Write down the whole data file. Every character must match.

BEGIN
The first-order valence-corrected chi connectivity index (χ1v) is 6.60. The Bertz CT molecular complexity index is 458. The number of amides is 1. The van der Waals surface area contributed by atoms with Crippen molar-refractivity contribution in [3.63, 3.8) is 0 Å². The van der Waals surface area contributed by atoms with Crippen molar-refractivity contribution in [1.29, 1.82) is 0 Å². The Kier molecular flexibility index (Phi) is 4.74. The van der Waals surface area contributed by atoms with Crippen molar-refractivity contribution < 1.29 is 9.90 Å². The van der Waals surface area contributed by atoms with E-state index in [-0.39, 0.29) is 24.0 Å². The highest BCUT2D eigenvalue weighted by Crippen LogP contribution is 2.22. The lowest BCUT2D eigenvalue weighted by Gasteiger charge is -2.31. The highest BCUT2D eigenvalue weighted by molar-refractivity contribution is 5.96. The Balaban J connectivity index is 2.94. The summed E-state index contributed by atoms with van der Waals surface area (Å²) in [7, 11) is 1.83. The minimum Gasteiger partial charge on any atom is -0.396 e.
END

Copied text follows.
The first-order valence-corrected chi connectivity index (χ1v) is 6.60. The Bertz CT molecular complexity index is 458. The number of amides is 1. The van der Waals surface area contributed by atoms with Crippen molar-refractivity contribution in [3.63, 3.8) is 0 Å². The van der Waals surface area contributed by atoms with Crippen molar-refractivity contribution in [1.29, 1.82) is 0 Å². The Kier molecular flexibility index (Phi) is 4.74. The van der Waals surface area contributed by atoms with Crippen molar-refractivity contribution < 1.29 is 9.90 Å². The van der Waals surface area contributed by atoms with E-state index in [-0.39, 0.29) is 24.0 Å². The highest BCUT2D eigenvalue weighted by Crippen LogP contribution is 2.22. The lowest BCUT2D eigenvalue weighted by Gasteiger charge is -2.31. The highest BCUT2D eigenvalue weighted by molar-refractivity contribution is 5.96. The Balaban J connectivity index is 2.94. The summed E-state index contributed by atoms with van der Waals surface area (Å²) in [7, 11) is 1.83. The minimum Gasteiger partial charge on any atom is -0.396 e.